Rising costs weigh down crocodile farming sector

Rising costs weigh down crocodile farming sector Padenga Holdings Limited management is upbeat the firm will meet its target cull of 46 000 crocodiles this year

Conrad Mwanawashe Business Reporter
RISING operation costs coupled with the high cost of capital are weighing down the crocodile farming industry which naturally requires huge capital outlay.

The crocodile farming business, which could be a critical export earner for the country, raked in $26 million from skin exports with meat exports valued at more than half a billion dollars in 2014, according to data from the Crocodile Farmers Association of Zimbabwe (CFAZ).

Crocodile skins are mainly exported to France, Singapore, Japan, Italy with meat targeted for the Belgian and Asian markets.

However, the industry faces acute challenges which require policy interventions to cushion against increasing competition from other crocodile farms in the region, especially in South Africa and Mozambique.

CFAZ said increasing costs relating to power, levies/permits and labour are some of the leading challenges the industry is grappling with.

“The project is long term requiring at least 7-8 years to break even. It is also seasonal requiring a very strong financial support as working capital.

“With high interest rates and current liquidity issues it becomes very expensive to run a successful crocodile farm,” CFAZ said in written responses to The Herald Business.

CFAZ said crocodile farming demands consistent supplies of high quality feed and extensively trained human capital to meet the required local and international standards.

“The lucrative skin markets are all abroad and crocodile farming needs a lot of money to produce top quality products to meet these markets’ demands. The meat export market to Asia is facing huge pressure from cheaper croc meat coming from the harvest of wild crocodiles from countries such as Thailand,” the association said.

“There is a widespread misconception amongst the public and prospective farmers that crocodile farming is an easy way to earn money. It is not. The production of high quality crocodile skins requires intensive and skilled management.”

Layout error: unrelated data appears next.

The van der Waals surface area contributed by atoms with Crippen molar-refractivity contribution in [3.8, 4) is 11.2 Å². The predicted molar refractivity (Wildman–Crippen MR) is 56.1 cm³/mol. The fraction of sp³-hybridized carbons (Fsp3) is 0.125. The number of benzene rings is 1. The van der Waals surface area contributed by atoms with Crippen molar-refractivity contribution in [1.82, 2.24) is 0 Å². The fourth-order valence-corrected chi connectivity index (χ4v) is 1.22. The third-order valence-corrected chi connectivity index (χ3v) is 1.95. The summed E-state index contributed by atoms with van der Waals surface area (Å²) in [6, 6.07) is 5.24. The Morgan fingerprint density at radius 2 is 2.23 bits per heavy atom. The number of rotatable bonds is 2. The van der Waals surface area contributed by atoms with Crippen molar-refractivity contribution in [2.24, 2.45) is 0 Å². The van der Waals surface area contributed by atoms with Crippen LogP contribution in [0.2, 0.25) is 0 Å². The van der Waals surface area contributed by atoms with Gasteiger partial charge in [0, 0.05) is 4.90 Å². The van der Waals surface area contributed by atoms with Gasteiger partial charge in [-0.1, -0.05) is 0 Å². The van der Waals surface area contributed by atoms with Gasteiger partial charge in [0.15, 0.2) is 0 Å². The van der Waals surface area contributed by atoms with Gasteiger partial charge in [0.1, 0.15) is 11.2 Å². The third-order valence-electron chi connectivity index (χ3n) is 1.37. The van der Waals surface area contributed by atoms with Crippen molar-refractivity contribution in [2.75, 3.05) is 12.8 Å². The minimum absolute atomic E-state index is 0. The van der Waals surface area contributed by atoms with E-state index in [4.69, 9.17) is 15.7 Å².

Zimbabwe’s crocodile management is internationally acclaimed and is an outstanding example of co-operation between Government and the private sector.

Over the years, the crocodile farming industry has established international markets that however demand, and only accept, consistent supplies of high quality skins.

The industry is fighting off stiff competition from crocodile farms in the region, but the local market is somewhat secure as the farmers supply through local tanneries.

“Most of the skins produced are destined for export as the local uptake of quality skins is very low. Local tanneries are unable to process skins to the standard required by the international buyers,” the association said.

The annual production is about 80 000 crocodiles in an industry which employs approximately 1 100 permanent staff directly involved in crocodile farming.

The bulk of the crocodile companies are operating in the hotter regions of the country such as Kariba, Binga, Victoria Falls and Mwenezi.

Leading companies in the sector include Padenga Holdings based in Kariba and CWE – a joint venture between the National Parks and Wildlife Management Authority and Lake Harvest also based in Kariba.

There are several smaller indigenous players in the Deka, Mhangura and Chinhoyi areas.

CFAZ has 18 members but since it is a voluntary association it does not necessarily represent all the crocodile farmers in the country.

However, the crocodile association has been important in the development of crocodile farming as a mainstream agro-wildlife industry.

In its early years, it contributed significantly to Zimbabwe’s campaign to move its population of C. niloticus from Appendix 1 to Appendix 11 of the Convention on International Trade in Endangered Species of Wild Fauna and Flora (CITES) under Resolution Conf. 3.15 on ranching.

The association works closely with Parks and Wildlife in the issuing of CITES export seals and the association prepares a detailed annual report for Parks on the status of the industry which is then sent to CITES.

CFAZ liaises with the Department Veterinary Services and farmers over disease control and statutory monitoring. It also acts as a focal point for information for skin buyers and producers and feed companies.

It recently produced and adopted an industry code of practice that all members are required to adhere to as it recognises the importance of animal welfare in farming enterprises and in line with international trends.

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